Next up we have Despised Icon who played to a packed tent (we only just managed to squeeze in the door to discover that the place was an inferno of sweat and adulation) and manage, despite the confines of the darkened hole that represents the second stage, to set up a wall of death that sees at least half the audience go completely mental. It’s an impressive sight and a testament to the searing riffs pouring out of the band that the audience manage their energy levels 100% despite the blistering heat. Tragically this is the last time that Despised Icon will play these shores and credit has to go to the organisers of Hevy for getting such an awesome act to play one of their farewell shows at the festival – it makes for a memorable and slightly poignant occasion amongst the growls and brutal riffs. However, if there’s ever a band who are going to make you feel better it’s the Black Dahlia Murder who amble on stage looking like the internet geeks form next door, make a brief, cheery plea for weed and then reduce everyone in the tent to shivering wrecks with their none-more-heavy take on death metal / thrash that sounds not unlike it’s been ripped from the very bowels of hell by the five grin-sporting demons on stage whose good humour and excellent musicianship receives an excellent reception and brightens the day for all those present.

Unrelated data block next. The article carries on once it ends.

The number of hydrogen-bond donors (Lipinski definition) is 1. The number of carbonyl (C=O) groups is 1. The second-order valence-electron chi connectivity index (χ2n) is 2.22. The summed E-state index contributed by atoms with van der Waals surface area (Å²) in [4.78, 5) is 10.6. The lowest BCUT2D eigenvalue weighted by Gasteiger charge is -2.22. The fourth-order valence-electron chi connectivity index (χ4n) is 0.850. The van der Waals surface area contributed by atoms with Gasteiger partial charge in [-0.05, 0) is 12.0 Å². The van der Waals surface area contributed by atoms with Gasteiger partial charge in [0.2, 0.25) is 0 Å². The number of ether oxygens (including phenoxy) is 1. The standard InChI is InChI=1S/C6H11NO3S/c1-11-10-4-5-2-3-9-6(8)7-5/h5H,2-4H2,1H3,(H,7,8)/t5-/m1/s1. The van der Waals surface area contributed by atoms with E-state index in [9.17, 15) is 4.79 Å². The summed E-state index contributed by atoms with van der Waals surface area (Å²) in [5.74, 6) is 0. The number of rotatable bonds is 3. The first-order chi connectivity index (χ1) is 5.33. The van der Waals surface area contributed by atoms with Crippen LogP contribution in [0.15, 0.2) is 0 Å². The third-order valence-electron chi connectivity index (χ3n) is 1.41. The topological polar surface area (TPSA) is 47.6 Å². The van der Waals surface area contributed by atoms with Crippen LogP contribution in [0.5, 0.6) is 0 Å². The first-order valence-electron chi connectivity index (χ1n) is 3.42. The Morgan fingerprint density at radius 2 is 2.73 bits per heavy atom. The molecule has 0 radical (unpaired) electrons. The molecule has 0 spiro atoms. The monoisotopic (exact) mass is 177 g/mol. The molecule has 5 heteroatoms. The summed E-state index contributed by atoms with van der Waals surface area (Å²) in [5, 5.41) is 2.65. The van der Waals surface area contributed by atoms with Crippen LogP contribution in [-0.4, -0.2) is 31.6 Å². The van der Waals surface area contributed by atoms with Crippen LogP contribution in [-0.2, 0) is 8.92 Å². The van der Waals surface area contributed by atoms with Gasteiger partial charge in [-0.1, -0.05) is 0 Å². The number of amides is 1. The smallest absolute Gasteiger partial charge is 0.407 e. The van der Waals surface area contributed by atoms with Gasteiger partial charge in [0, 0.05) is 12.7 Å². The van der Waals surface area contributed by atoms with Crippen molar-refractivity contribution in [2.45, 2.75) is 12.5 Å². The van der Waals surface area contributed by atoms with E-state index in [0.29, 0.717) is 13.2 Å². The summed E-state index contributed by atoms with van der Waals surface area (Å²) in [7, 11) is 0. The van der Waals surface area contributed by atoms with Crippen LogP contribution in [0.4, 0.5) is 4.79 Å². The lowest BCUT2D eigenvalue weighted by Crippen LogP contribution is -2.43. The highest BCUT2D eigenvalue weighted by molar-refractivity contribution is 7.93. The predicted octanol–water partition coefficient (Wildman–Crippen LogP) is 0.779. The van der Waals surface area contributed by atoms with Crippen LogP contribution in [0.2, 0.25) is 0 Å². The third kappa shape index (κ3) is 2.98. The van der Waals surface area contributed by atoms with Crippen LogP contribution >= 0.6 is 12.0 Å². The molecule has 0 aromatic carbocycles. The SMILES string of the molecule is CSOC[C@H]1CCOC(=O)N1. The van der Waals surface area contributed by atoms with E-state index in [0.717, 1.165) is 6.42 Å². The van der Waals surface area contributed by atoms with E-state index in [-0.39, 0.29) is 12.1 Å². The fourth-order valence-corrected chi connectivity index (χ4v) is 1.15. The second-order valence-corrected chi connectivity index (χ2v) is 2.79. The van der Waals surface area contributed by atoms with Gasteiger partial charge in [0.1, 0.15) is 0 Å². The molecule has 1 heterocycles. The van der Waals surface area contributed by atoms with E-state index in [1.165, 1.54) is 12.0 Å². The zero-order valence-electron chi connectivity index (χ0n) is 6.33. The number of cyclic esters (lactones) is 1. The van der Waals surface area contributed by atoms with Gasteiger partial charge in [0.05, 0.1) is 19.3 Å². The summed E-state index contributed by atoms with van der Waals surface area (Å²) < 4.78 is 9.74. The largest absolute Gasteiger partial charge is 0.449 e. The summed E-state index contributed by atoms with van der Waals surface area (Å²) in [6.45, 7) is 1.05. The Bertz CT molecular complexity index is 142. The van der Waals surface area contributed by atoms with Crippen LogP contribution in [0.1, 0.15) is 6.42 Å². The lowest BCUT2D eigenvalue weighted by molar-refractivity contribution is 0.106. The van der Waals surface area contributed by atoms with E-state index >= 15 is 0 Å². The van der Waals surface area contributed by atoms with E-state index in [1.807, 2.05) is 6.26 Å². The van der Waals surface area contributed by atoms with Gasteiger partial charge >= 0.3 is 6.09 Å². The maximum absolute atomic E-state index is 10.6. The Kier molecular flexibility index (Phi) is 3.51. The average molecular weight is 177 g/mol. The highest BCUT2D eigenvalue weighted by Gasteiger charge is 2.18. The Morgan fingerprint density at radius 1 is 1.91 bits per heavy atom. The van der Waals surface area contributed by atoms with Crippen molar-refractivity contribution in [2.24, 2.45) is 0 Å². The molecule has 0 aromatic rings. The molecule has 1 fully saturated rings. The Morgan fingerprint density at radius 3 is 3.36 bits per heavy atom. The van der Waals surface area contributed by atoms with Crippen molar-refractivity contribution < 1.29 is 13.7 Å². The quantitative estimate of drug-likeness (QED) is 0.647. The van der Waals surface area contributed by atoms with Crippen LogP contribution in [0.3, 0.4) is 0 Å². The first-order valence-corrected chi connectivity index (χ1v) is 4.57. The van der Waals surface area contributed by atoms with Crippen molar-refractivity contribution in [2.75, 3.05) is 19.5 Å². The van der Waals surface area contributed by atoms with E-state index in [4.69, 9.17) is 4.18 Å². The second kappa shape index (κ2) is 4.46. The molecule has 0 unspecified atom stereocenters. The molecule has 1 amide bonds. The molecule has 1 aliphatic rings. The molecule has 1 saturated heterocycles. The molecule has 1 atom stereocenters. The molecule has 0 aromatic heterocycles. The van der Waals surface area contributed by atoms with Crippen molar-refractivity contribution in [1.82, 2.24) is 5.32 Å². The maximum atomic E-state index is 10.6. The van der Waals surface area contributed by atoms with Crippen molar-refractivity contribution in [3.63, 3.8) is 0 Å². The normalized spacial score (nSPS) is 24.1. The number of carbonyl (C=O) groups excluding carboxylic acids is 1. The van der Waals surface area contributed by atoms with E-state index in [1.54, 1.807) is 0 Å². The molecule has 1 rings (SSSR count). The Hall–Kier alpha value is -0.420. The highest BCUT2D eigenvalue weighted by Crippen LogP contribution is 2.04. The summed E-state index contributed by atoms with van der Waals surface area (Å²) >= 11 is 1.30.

Seeing Napalm Death at such close proximity is always an invitation to go nuts and that’s precisely what the crowd do as Barney and his merry men do, ripping the heart out of their amazingly prolific back-catalogue and offering up nearly an hour of churning, brutal grindcore the like of which has never been bettered. Songs such as’Nazi punks f*** off” set the crowd ablaze while tracks from seminal album ‘Scum’ are more than welcomed by the enthusiastic throng. With Barney on amazing form and the sound crystal clear an deafeningly intense, this is the best I’ve seen Napalm play and from the blistering speed of the tracks to Barney’s entertaining on-stage banter this would have been show of the day if it wasn’t for the sheer, irrepressible might of Sepultura who close the evening with such a forceful performance that there is no doubt that they’re ready to take on the world once again now that they’ve partnered with Nuclear Blast records.